Roots of Confusion Seeds of Joy
Drag City Records
Major Stars are underground legends, not just in their native Boston, but across the US, in Japan, and elsewhere. So how in the hell have I never heard of them? Luckily for me, I was at Hallelujah The Hills‘ record release for their brilliant new album, I’m You, last month in Boston. Major Stars were there to help them celebrate. Major Stars formed in 1997, playing their first gig that year at the Terrastock Festival in Providence, RI, just down I95. Since then, they’ve been pumping out guitar-driven psychedelia and stoner music, touring the world, and somehow I missed it. And they’ve toured with some heavyweights, including Acid Mother Temple, they’ve played All Tomorrow’s Parties, curated by Thurston Moore, in the UK. They’ve played SXSW.
The problem has been rectified. When Major Stars hit the stage that cold night in Allston, I didn’t know what to expect, other than a vague promise of psychedelia. But that could mean nearly anything. And then they kicked into gear. Major Stars is led by a triple onslaught of guitars. Three freaking guitars! I’m not sure how that’s even legal! Kate Biggar and Wayne Rogers trade the leads, or rather, are co-leads, as they both thrash their axes over the tight rhythm section of guitar-bass-drums, courtesy of Tom Leonard, Dave Dougan, and Casey Keenan. Noell Dorsey is the current frontwoman (at least their fourth since forming). This is one tight, brilliant band.
And that translates to the recording studio, which is perhaps not surprising for a veteran band. Roots of Confusion and Joy is their most recent release, out last year on Drag City. It continues in the vein of Major Stars (I have listened to all their albums and most of their singles and split releases since that night), of churning, shredding guitars, slamming drums and a heavy bass rumble. Dorsey is an ideal frontwoman, a modern-day Grace Slick meets Nico. Her voice presents as flat and monotonal, but that only covers up the fact that she actually has a beautiful voice that can challenge the guitar onslaught, and is full of melody. And the fact that she can stand up to those guitars and the heavy rhythm section add to the glory that is Roots of Confusion Seeds of Joy.
The very title of the album seems a perfect encapsulation of our times, to be honest; the best way to fight the confusion and terror of these dark times is to find joy and happiness in the world. It reminds me of a hand-drawn poster I saw in a café in Burlington, VT, last fall, which the artist claimed was revolutionary, but I saw more as a guideline to not be an asshole. But, apparently this is where we are. Not being an asshole is the resistance.
Anyway. The music. The album starts with the pounding drums and bass of ‘The Tightener’ before the guitars kick in and we’re off to the races as Biggar and Rogers each play in their own world, and yet, they are firmly tethered to the rhythm section. Dorsey makes her appearance on track 2, ‘I Don’t Believe,’ which starts with the tom-toms before the guitars show up in a simple riff, and here comes her voice, challenging the riffing guitars for primacy. Then the song kicks into gear with the rhythm section stopping in. The leads on this track are reminiscent of the best of work of Billy Corgan in early Smashing Pumpkins.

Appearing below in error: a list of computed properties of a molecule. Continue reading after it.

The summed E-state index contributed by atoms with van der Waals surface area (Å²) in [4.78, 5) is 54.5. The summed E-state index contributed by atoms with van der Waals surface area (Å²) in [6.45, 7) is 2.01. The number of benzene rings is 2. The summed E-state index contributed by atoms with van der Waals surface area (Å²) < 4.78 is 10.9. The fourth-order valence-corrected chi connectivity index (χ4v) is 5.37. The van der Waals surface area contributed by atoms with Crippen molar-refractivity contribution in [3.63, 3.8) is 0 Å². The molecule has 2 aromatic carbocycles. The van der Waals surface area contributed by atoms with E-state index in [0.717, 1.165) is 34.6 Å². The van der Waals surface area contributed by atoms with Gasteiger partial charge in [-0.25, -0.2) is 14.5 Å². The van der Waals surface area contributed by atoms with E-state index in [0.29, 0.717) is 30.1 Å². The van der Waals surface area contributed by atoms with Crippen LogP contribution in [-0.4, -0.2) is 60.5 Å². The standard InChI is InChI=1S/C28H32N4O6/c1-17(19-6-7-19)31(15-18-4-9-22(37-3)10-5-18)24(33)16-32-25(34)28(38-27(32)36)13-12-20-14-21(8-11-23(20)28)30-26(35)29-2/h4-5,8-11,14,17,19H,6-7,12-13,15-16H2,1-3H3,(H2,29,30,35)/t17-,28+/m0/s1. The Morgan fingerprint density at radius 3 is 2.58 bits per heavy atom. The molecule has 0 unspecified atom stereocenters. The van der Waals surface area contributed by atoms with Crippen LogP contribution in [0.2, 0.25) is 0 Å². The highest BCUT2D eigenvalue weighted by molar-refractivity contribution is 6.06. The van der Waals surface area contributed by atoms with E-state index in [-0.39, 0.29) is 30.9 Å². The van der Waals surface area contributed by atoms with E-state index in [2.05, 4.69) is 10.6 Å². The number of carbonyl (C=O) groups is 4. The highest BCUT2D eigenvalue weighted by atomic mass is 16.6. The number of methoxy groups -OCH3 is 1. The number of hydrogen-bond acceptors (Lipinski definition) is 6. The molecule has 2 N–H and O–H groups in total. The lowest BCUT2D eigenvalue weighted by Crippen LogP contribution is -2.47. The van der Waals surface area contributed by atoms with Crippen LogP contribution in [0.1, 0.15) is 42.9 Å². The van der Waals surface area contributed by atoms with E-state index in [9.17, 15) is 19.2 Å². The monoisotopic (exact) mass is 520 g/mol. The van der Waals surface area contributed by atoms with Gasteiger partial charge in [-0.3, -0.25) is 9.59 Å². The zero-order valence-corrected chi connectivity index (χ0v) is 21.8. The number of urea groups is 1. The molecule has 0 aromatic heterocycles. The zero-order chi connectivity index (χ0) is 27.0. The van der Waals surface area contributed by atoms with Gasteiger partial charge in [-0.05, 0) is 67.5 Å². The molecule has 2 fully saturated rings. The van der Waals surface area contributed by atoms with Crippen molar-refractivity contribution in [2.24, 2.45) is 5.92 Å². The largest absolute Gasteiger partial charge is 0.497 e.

‘Echo’ starts off as a slow jam, with Dorsey telling us ‘We’re always getting it backwards.’ She’s not wrong, but as she delivers her vocals over a single guitar and bass, I can’t help but wonder what the trick is? And then, as she hits the end of the first verse, here comes the onslaught again. It’s glorious. And she intones ‘And on an on it goes/In the end, you’ll find that no one knows.’
‘Out in the Light’ is my favourite track here, beginning off in a late 60s blues rock haze, another apparent slow jam reminiscent of Hendrix or Zeppelin. To call this is a slow jam is a mistake, as it’s slow burning track, never quite kicking out of first or second gear, until Rogers’ solo takes over mid-track. Watching him play live is something else. He looks unassuming, really, more an accountant than guitar god. But, man, can he play. After he’s done, the song kicks in, now with the chugging rhythm section, as Dorsey harmonizes her own voice, and she delivers some of my favourite lines of the album: ‘Take away the meaning of the message/Only asking why? Not how?,’ which is kind of how I see most of the world these days.
‘Spun Around’ shows the skill of a collection of veteran axe slingers, as the song begins with all the instruments chugging, fuzzy distortions and echo around the guitars, then the song breaks down into a grunge-inflected break, and here’s where you see the difference between song writers and guitarists, as the song then picks up again and Dorsey tells us about having seen the future in a blade of grass. This is stoner rock at its fucking best.
After another wicked slow burner, ‘All For One,’ this short set ends with the epic ‘Dawn and the Spirit,’ which also presents as a slow burner, at least for the first two minutes, but then, as the rhythm section chugs long, the lead guitars show up and for the next five minutes, ‘Dawn and the Spirit’ whirls around like a dervish, as the drums and bass keep the song grounded and spinning around in a series of drum rolls, as the guitars soar, crash, slide, spill over, and grind down into the ground over and over before starting all over.
This album, my friends, is the shit.